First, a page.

Thursday, May 26, 2011

Bar mitzvah celebration for thirteen year old liver

A Toronto man has honoured his thirteen-year-old liver transplant with a bar mitzvah ceremony, the first of its kind.

Standing in front of a packed congregation at Darchei Noam Reconstructionist synagogue in Toronto, Frank Bialystok, a 64-year-old University of Toronto professor, read from the Torah and related the week’s Torah portion, “Acharei Mot” or “After Death,” to his own experiences as the only child of Polish Jews who survived World War II in the Soviet Union.

Born in Poland 1946, Bialystok and his father unknowingly contracted Hepatitis from an unsanitary smallpox vaccination.

“The tragic irony of our lives is that both of us had Hepatitis, but neither of us knew this,” he explained. His father later died of the condition in 1969.

After discovering he had Hepatitis C, Bialystok underwent a liver transplant, and has since celebrated his transplant anniversary every year.

It was Bialystok’s daughter who first came up with the idea to have a bar mitzvah for her father’s liver transplant, an idea that Bialystok agreed with in hopes to raise awareness about organ donation.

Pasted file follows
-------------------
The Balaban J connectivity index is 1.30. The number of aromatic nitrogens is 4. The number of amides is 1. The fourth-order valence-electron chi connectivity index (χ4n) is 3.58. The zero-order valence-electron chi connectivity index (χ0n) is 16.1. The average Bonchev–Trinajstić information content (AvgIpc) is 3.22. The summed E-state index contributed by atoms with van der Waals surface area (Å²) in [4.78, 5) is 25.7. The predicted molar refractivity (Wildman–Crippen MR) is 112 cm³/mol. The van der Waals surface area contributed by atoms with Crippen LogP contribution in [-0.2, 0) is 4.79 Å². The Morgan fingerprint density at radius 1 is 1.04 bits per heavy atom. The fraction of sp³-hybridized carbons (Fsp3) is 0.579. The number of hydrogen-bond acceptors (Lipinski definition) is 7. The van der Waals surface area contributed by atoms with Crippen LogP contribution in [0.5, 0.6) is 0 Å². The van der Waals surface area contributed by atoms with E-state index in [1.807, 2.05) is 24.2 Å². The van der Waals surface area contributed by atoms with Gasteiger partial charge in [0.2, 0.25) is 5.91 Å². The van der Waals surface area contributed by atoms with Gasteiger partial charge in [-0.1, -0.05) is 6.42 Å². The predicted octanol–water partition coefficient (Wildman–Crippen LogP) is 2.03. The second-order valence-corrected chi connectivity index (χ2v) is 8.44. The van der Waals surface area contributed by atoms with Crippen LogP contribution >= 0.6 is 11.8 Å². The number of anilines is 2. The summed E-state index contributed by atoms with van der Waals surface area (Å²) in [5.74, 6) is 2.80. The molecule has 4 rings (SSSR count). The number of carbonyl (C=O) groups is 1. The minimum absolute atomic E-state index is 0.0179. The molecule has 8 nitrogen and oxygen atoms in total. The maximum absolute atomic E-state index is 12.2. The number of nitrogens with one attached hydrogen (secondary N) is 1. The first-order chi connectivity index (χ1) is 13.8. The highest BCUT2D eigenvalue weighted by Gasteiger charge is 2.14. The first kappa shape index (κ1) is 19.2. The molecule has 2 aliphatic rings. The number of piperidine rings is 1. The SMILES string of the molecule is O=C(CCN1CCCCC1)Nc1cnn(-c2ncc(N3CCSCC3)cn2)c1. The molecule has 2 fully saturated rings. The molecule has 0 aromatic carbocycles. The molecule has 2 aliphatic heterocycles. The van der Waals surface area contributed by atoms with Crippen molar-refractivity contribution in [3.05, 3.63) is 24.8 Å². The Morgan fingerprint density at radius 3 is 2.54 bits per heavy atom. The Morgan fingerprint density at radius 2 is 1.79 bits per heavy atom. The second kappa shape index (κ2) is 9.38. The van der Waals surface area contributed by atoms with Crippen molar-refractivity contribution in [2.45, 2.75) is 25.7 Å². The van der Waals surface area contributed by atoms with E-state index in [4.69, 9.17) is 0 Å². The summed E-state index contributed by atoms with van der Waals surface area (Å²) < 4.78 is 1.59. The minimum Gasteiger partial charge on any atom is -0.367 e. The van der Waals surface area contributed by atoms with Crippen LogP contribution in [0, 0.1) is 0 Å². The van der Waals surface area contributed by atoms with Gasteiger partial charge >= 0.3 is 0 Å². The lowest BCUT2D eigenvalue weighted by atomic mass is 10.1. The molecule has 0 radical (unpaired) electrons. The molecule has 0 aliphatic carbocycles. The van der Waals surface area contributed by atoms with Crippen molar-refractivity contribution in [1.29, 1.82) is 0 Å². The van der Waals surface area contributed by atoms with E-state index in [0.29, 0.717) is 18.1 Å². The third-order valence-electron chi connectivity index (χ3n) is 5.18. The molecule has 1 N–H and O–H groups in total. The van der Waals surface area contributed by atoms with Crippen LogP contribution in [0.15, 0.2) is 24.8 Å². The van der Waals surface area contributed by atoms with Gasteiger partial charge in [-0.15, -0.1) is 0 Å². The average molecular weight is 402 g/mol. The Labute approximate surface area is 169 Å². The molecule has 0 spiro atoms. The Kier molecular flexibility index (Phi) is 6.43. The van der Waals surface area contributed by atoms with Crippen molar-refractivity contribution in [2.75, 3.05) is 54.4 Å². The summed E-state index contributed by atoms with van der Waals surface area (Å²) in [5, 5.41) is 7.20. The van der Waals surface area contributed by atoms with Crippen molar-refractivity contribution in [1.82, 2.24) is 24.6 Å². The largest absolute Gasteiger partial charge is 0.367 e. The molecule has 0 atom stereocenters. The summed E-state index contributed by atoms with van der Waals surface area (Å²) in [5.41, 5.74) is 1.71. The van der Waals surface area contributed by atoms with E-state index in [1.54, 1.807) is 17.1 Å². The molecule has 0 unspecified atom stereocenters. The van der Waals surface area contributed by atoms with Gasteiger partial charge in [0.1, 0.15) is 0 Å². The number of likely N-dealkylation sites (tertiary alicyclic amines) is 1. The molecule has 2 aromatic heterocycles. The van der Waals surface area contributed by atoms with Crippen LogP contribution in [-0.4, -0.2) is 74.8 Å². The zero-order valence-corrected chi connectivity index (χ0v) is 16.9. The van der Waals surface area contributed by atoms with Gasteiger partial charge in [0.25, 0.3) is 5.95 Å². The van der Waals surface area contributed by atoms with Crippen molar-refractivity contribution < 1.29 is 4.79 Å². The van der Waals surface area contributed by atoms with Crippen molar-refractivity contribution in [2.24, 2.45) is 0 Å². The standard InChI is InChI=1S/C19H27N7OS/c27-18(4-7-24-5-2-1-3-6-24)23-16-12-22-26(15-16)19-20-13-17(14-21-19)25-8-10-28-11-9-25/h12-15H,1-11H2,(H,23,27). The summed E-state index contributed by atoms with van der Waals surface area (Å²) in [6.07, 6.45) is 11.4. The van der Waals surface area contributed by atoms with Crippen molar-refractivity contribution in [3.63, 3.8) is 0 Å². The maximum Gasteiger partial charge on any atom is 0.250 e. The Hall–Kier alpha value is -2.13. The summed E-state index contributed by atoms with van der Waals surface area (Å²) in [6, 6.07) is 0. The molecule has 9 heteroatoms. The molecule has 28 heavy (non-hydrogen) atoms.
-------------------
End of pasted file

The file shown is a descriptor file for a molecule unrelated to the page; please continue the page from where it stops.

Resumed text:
Darchei Noam’s rabbi Tina Grimberg reiterated Bialystok’s message of the importance of organ donation.

“There is an unfortunate misconception that Jews are not supposed to donate organs,” she explained. “But I stand on the shoulders of many great and venerable rabbis when I argue that there is no contradiction between Jewish law and organ donation. It’s a mitzvah.”

Rabbi Grimberg supported the bizarre bar mitzvah, telling the congregation that she had a hard time coming up with the appropriate blessings to bestow on the unusual bar mitzvah subject. “We normally wish our bar mitzvah boy a good education and a nice family,” she joked, “But our bar mitzvah boy has a PhD and three grandchildren.

In the same bar mitzvah service, Bialystok also introduced his third grandchild, three-week-old Rebecca to the synagogue for her official baby naming.

To read more about Frank Bialystok and his bar mitzvah ceremony, check out this article, found on the Haaretz website.

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